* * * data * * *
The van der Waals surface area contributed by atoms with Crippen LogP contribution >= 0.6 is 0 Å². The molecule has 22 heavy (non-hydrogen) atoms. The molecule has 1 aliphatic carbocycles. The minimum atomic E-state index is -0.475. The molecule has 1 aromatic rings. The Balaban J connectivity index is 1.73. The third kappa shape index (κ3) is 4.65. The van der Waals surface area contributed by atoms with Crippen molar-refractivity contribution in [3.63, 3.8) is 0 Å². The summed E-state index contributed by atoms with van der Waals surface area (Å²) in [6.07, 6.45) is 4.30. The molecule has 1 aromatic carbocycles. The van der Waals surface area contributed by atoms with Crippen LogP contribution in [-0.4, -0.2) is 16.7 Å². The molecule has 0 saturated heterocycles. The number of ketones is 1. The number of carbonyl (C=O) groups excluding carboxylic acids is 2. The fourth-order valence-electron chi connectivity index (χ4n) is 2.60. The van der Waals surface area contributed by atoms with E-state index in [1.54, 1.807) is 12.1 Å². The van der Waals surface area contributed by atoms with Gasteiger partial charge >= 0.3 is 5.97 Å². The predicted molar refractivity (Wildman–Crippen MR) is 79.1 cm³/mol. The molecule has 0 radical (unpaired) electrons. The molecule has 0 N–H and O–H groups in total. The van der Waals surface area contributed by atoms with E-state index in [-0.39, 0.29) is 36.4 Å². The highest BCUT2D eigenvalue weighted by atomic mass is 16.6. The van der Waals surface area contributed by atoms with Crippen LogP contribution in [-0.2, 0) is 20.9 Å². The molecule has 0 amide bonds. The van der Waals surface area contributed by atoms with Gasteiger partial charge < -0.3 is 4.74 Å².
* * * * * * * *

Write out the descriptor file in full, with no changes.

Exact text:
The van der Waals surface area contributed by atoms with Crippen LogP contribution >= 0.6 is 0 Å². The molecule has 22 heavy (non-hydrogen) atoms. The molecule has 1 aliphatic carbocycles. The minimum atomic E-state index is -0.475. The molecule has 1 aromatic rings. The Balaban J connectivity index is 1.73. The third kappa shape index (κ3) is 4.65. The van der Waals surface area contributed by atoms with Crippen molar-refractivity contribution in [3.63, 3.8) is 0 Å². The summed E-state index contributed by atoms with van der Waals surface area (Å²) in [6.07, 6.45) is 4.30. The molecule has 1 aromatic carbocycles. The van der Waals surface area contributed by atoms with Crippen LogP contribution in [-0.4, -0.2) is 16.7 Å². The molecule has 0 saturated heterocycles. The number of ketones is 1. The number of carbonyl (C=O) groups excluding carboxylic acids is 2. The fourth-order valence-electron chi connectivity index (χ4n) is 2.60. The van der Waals surface area contributed by atoms with E-state index in [1.54, 1.807) is 12.1 Å². The van der Waals surface area contributed by atoms with Gasteiger partial charge >= 0.3 is 5.97 Å². The predicted molar refractivity (Wildman–Crippen MR) is 79.1 cm³/mol. The molecule has 0 radical (unpaired) electrons. The molecule has 0 N–H and O–H groups in total. The van der Waals surface area contributed by atoms with E-state index in [-0.39, 0.29) is 36.4 Å². The highest BCUT2D eigenvalue weighted by atomic mass is 16.6. The van der Waals surface area contributed by atoms with Crippen LogP contribution in [-0.2, 0) is 20.9 Å². The molecule has 0 amide bonds. The van der Waals surface area contributed by atoms with Gasteiger partial charge < -0.3 is 4.74 Å².